9th August 2018

Plantlife reveals disturbing figures: We have lost 97% of our meadows since the 1930’s, one in five of our wild flowers are in danger of disappearing, and every county loses a wild flower every couple of years. They work hard to reverse this ‘great thinning’ and have created 90 new meadows in 3 years, and protected and restored 3,000 hectares of grassland in just one of their projects. Without our wild flowers and meadows, insects decline rapidly (75% recorded loss in a recent survey) and so do birds. Every little bit helps, from growing nectar rich plants, introducing wild flowers to your garden, encouraging settlements of all sizes to plant wild flower meadows. Joining plantlife.love-wildflowers.org.uk is also worth

Wildflower meadow

Wild Flower Meadow, Sheffield, Earl Marshall

Rich meadowland

Meadows support insects which support many birds

considering. Conditions: Showers and cool at last! Temperature: Max 16 Min 10 C.

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6th August 2018

Fleabane, a flower of damp areas and ditches, (in short supply this dry, hot summer) was attracting many feeding insects yesterday, none more beautiful than the tiny, fast moving Small Copper butterfly. Fleabane, as its name suggests, was dried and burned to deter fleas, in the days when people strewed rushes and herbs on the floors of their homes. Its Latin name, Pulicaria (Pulex =Flea) Dysenterica, also points to its early use as a medicine against dysentry. Although Culpepper called it an “ill-looking weed”, the Romans valued it more highly, using it to make wreaths. Conditions: Continuing extremely hot and dry. Temperature: Max 27

Small Copper on Fleabane

Small Copper

Common Blue on Fleabane

Min14 C 

31st July 2018

It is not too late to do the Big Butterfly Count! For anyone who has a job identifying the most common brown butterflies, this may help. The Ringlet is distinctive for its velvety dark background and for having several circles, though the number and size can vary. Meadow Browns have one circle on their forewings, with one white spot, and in most habitats is the Brown most frequently seen, and Gatekeepers (declined 44% since the 1970’s, largely due to intensification of farming) have two white spots in their single dark circle. Conditions: Cool breeze and occasional shower ut the welcome spell of rain seems over too soon. Temperature: Max 22 Min 12 C.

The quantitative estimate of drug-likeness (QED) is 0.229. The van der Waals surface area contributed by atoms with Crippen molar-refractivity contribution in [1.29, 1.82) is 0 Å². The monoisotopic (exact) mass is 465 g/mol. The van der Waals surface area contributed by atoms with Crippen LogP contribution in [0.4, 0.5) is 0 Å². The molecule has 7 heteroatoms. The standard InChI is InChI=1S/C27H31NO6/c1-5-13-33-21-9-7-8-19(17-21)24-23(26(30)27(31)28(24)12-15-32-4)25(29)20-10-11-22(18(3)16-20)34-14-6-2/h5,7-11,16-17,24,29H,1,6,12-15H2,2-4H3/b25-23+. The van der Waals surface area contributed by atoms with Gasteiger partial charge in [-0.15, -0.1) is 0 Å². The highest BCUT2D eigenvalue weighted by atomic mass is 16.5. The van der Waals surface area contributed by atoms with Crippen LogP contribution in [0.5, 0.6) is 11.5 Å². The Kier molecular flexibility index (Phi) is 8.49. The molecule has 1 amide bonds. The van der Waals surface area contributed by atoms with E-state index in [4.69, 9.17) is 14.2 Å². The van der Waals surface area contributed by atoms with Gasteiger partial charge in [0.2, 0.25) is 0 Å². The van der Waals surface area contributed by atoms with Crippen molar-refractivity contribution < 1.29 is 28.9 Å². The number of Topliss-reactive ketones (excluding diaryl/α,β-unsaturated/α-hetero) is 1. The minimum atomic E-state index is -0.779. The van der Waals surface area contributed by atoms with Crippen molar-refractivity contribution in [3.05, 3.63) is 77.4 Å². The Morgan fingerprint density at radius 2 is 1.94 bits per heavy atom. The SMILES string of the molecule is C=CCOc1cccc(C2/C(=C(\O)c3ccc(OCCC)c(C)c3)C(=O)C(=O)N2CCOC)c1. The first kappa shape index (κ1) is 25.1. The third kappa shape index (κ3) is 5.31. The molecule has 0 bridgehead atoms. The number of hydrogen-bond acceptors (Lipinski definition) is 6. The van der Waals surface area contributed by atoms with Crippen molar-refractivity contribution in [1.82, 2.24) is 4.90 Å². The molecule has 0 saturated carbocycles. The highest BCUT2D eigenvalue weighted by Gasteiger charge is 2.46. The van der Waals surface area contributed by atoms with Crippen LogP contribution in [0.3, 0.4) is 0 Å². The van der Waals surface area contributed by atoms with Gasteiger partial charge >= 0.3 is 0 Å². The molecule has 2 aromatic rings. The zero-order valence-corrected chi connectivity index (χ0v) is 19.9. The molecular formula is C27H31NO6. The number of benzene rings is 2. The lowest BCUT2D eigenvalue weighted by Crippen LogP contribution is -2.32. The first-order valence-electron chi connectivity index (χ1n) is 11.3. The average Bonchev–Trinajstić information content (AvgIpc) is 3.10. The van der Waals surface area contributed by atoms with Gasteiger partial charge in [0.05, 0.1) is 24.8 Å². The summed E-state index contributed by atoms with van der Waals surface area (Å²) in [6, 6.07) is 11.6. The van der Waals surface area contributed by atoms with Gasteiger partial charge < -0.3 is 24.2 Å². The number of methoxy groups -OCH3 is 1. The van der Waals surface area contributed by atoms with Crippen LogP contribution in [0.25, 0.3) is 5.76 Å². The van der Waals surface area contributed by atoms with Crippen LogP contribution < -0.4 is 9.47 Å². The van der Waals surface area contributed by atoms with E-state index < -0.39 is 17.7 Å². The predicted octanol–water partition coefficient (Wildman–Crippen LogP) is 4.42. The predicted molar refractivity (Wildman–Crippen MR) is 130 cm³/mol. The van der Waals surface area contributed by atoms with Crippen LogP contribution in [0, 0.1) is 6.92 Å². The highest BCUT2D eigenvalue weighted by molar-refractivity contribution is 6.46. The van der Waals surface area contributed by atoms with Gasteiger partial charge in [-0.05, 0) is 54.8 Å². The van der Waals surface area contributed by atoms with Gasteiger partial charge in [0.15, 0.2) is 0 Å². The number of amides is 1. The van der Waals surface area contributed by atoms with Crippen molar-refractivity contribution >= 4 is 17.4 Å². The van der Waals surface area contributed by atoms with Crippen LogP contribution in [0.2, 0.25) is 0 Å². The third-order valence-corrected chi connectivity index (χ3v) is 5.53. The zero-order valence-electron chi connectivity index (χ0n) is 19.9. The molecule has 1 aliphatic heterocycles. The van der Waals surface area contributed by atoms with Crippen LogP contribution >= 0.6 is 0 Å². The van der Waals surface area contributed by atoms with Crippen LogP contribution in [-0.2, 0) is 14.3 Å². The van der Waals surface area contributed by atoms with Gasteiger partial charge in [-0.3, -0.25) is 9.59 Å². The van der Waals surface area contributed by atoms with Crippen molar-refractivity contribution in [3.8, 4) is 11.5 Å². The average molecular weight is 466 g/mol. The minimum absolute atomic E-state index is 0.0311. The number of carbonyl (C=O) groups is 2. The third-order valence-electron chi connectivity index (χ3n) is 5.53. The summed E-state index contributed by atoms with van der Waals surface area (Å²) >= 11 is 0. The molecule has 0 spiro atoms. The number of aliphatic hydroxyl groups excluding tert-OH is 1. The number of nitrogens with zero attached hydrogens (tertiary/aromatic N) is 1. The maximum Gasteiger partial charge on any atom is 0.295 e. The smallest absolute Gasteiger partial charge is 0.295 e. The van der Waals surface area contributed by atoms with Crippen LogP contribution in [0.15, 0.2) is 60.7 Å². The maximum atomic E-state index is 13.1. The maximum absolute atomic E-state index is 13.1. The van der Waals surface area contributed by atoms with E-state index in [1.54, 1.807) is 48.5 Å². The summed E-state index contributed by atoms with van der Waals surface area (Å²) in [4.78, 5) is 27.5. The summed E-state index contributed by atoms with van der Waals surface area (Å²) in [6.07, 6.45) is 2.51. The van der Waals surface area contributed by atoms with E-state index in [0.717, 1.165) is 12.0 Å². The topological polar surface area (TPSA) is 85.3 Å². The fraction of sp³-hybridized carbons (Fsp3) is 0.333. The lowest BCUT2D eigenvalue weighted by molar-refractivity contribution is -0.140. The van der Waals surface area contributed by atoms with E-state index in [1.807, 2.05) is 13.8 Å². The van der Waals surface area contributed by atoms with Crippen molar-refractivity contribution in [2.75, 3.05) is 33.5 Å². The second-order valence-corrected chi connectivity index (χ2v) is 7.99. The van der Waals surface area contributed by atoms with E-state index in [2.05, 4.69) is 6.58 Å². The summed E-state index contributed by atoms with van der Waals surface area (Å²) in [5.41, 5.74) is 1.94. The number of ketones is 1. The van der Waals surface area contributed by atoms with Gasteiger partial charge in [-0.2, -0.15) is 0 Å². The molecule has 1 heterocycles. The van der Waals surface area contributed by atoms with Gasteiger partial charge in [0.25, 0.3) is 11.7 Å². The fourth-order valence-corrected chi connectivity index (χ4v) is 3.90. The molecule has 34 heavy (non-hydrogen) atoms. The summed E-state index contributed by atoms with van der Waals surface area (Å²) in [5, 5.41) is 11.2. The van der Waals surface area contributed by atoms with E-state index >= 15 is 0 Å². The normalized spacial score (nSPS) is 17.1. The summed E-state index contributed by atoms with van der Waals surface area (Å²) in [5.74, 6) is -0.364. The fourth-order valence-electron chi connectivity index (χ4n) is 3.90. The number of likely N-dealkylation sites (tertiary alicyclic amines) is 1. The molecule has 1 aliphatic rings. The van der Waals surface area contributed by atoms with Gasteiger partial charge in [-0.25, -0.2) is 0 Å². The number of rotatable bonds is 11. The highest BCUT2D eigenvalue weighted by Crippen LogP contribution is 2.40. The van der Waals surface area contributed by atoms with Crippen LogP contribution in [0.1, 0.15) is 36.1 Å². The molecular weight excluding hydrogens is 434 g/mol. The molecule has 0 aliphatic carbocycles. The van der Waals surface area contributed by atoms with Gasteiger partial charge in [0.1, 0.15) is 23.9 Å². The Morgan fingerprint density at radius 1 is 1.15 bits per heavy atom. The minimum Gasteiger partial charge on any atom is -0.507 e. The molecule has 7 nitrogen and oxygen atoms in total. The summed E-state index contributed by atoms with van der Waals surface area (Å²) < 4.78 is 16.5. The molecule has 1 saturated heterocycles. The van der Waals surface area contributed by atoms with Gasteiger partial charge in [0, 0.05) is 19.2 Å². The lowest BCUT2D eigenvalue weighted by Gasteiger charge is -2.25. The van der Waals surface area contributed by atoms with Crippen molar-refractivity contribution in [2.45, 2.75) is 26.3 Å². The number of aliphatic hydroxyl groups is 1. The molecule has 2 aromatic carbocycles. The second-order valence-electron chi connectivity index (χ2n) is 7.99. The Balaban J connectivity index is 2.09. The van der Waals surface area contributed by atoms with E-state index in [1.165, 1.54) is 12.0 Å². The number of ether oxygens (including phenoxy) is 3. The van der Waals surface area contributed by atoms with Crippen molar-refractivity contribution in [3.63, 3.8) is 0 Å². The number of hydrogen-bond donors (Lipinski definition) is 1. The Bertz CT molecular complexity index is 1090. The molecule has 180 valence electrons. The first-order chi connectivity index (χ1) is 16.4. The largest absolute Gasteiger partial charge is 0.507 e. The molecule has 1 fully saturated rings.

Ringlet

Meadow Brown

Male Meadow Brown

Male Gatekeeper

19th July 2018

Rose Sawfly Larvae- these 15mm munchers look superficially like caterpillars but they are one of 8,000 Sawfly species worldwide, named after the saw-shaped ovipositor of the females, with which they cut a slot in the host plant in which to deposit their eggs.sHarmless, except when in such numbers that they defoliate whole plants (which then recover), the larvae go through eight different developmental stages. Caterpillars never have more than five pairs of legs but Sawfly larvae have six or more. Sawfly larvae often feed on gregariously, like these, and when threatened take this classic ‘S’ shape. Conditions: Sun and cloud. Dry again. Temperature: Max 24 Min 13C.

Rose Sawfly larva

Rose Sawfly larvae

Rose Sawfly Larvae

Mating Rose Sawfly adults

16th July 2018

Juvenile Long-tailed Tits have been in short supply on our feeders this summer, which may be because of the wet spring (remember?!) which adversely affects their survival. This small group turned up though- I love the red ring round their eyes. More closely related to Indian Babblers than to Tits, they often appear in mixed flocks with Blue and Great Tits. Long-tailed Tits have such small bodies that they stay in small flocks in order to help keep each other warm, sitting close together on branches through the colder nights. Overall, their numbers are increasing, especially in urban areas. Conditions: cloud and sun, with light rain forecast for a while. Temperature: Max  22  Min 13 C.

14th July 2018

Robins are strongly territorial all year, which is why they sing all year round,  rather than just around breeding times. It is also the reason their young remain in juvenile plumage for several months -to avoid being attacked by the adult males, which would attack even their own young if they saw a red breast. This one has been feeding close to us as we gardened this week, so we got a good view of its distinctly speckled breast, which distinguishes it from other young birds like Dunnock at this time of the year. Conditions: cloud after heavy rain, clearing to another hot day. Temperature: Max 27 Min 11 C.

12th July 2018

These wild Honeysuckles, as well as those you grow in the garden, are brilliant for wild-life, including ten species of insects which feed exclusively on them. The wonderful scent, strongest in the evening for attracting their pollinator Moths, can be detected a quarter of a mile away by the Hummingbird Hawkmoth. The caterpillar of the increasingly rare White Admiral depends on the leaves. Dormice use the bark for nest material for their young, and get nutrients from eating the nectar rich flowers. Thrushes nest in them, and eat their bright red autumn berries, as do Warblers and Bullfinches. Clearly, if you haven’t already got some in your garden, it is worth considering. Conditions: Cloudy and humid. Temperature: Max 23 Min 13 C.

Wild Honeysuckle

Wild Honeysuckle

Wild Honeysuckle